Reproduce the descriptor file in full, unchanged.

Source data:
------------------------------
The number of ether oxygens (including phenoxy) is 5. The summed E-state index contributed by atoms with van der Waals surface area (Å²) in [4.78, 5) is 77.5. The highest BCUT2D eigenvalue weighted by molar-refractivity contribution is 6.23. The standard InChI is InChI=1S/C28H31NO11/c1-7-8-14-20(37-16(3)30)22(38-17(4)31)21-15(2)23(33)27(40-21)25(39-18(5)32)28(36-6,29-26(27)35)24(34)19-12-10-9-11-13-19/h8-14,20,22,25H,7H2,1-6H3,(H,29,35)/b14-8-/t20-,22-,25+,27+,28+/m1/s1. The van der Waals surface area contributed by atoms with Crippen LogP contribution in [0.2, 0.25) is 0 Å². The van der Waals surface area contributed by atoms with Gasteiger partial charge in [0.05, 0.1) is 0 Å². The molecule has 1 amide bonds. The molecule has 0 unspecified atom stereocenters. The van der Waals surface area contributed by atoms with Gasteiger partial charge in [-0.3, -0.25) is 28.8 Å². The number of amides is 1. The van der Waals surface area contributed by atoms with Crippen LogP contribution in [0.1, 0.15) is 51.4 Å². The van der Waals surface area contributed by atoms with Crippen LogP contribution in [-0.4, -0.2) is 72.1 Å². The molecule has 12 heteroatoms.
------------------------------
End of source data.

The number of ether oxygens (including phenoxy) is 5. The summed E-state index contributed by atoms with van der Waals surface area (Å²) in [4.78, 5) is 77.5. The highest BCUT2D eigenvalue weighted by molar-refractivity contribution is 6.23. The standard InChI is InChI=1S/C28H31NO11/c1-7-8-14-20(37-16(3)30)22(38-17(4)31)21-15(2)23(33)27(40-21)25(39-18(5)32)28(36-6,29-26(27)35)24(34)19-12-10-9-11-13-19/h8-14,20,22,25H,7H2,1-6H3,(H,29,35)/b14-8-/t20-,22-,25+,27+,28+/m1/s1. The van der Waals surface area contributed by atoms with Crippen LogP contribution in [0.2, 0.25) is 0 Å². The van der Waals surface area contributed by atoms with Gasteiger partial charge in [0.05, 0.1) is 0 Å². The molecule has 1 amide bonds. The molecule has 0 unspecified atom stereocenters. The van der Waals surface area contributed by atoms with Gasteiger partial charge in [-0.3, -0.25) is 28.8 Å². The number of amides is 1. The van der Waals surface area contributed by atoms with Crippen LogP contribution in [0.1, 0.15) is 51.4 Å². The van der Waals surface area contributed by atoms with Crippen LogP contribution in [-0.4, -0.2) is 72.1 Å². The molecule has 12 heteroatoms.